Endangered & protected species of China
as designated by the government of China, IUCN and CITES
The giant panda (Ailuropoda melanoleuca) is a Class I protected species of the national government of China, an endangered species on the IUCNRed List and a species threatened by extinction on Appendix I of the CITES
The red panda (Ailurus fulgens) is a Class II species in China, a vulnerable species on the IUCN Red List and listed in Appendix I of the CITES.
As one of the world's most biodiversecountries and its most populous, China is home to a significant number of wildlife species vulnerable to or in danger of local extinction due to the impact of human activity. Under the Law of the People's Republic of China on the Protection of Wildlife, the national and local governments are required to designate rare or threatened species for special protection under the law. The type of legal protection that a particular species in China enjoys may depend on the locality of administration. For example, the Beijing Municipal Government designates the red fox, wild boar, leopard cat and masked palm civet, which are found in the wilderness around the municipality, as local Class I protected species even though none are among the Class I or II protected species designated by the national government.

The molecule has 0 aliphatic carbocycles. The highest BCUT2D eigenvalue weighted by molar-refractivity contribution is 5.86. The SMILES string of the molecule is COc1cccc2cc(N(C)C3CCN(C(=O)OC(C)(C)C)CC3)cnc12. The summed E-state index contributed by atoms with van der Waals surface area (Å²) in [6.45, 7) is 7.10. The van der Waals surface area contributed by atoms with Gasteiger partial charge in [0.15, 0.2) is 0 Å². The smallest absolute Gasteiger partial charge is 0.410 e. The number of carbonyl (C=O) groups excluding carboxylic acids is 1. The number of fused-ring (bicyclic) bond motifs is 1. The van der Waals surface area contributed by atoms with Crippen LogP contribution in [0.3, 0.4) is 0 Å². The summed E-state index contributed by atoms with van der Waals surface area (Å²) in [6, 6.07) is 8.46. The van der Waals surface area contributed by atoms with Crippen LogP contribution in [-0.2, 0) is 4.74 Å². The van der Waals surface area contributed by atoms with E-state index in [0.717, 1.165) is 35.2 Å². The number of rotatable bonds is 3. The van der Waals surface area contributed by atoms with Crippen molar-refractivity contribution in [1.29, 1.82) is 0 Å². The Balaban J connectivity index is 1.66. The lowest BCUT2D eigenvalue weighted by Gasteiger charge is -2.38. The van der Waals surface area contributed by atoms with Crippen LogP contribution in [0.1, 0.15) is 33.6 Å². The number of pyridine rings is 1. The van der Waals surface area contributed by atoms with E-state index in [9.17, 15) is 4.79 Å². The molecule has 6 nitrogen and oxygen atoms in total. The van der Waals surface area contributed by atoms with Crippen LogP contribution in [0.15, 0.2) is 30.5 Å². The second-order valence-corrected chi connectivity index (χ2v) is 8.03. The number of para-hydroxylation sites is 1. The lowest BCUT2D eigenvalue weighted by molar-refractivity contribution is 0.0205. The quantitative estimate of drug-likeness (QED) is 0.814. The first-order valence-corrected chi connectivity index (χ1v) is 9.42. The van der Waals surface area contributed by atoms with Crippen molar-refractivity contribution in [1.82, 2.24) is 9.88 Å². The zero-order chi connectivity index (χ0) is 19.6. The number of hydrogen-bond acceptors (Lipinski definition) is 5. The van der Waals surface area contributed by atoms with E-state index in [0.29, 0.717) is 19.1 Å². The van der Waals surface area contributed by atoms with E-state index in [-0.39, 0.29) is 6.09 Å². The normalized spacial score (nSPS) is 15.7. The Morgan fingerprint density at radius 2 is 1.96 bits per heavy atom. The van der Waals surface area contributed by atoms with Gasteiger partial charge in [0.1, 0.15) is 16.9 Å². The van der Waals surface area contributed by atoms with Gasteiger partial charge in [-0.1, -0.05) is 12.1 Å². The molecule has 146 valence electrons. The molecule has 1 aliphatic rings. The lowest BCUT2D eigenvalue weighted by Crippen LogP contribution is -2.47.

China is a signatory country to the CITES and the national government's protected species list generally follows the designation of endangered species by CITES, but also includes certain species that are rare in the country but quite common in other parts of the world so as not to be considered globally threatened (such as moose and beaver) or are vulnerable to economic exploitation thus require legal protection (such as sable and otter). The Chinese endangered species classifications are updated relatively infrequently, and a number of species deemed to be endangered by international bodies have not yet been so recognized in China. Many listed species are endemic to the country, such as the groove-toothed flying squirrel and the Ili pika.
^While the sika deer (Cervus nippon) is considered by the IUCN to be of least concern globally, at least three subspecies, the Shanxi sika deer (Cervus nippon grassianus), North China sika deer (Cervus nippon mandarinus) and Formosan sika deer (Cervus nippon taioanus) are extinct in the wild in China, but are raised on farms in captivity.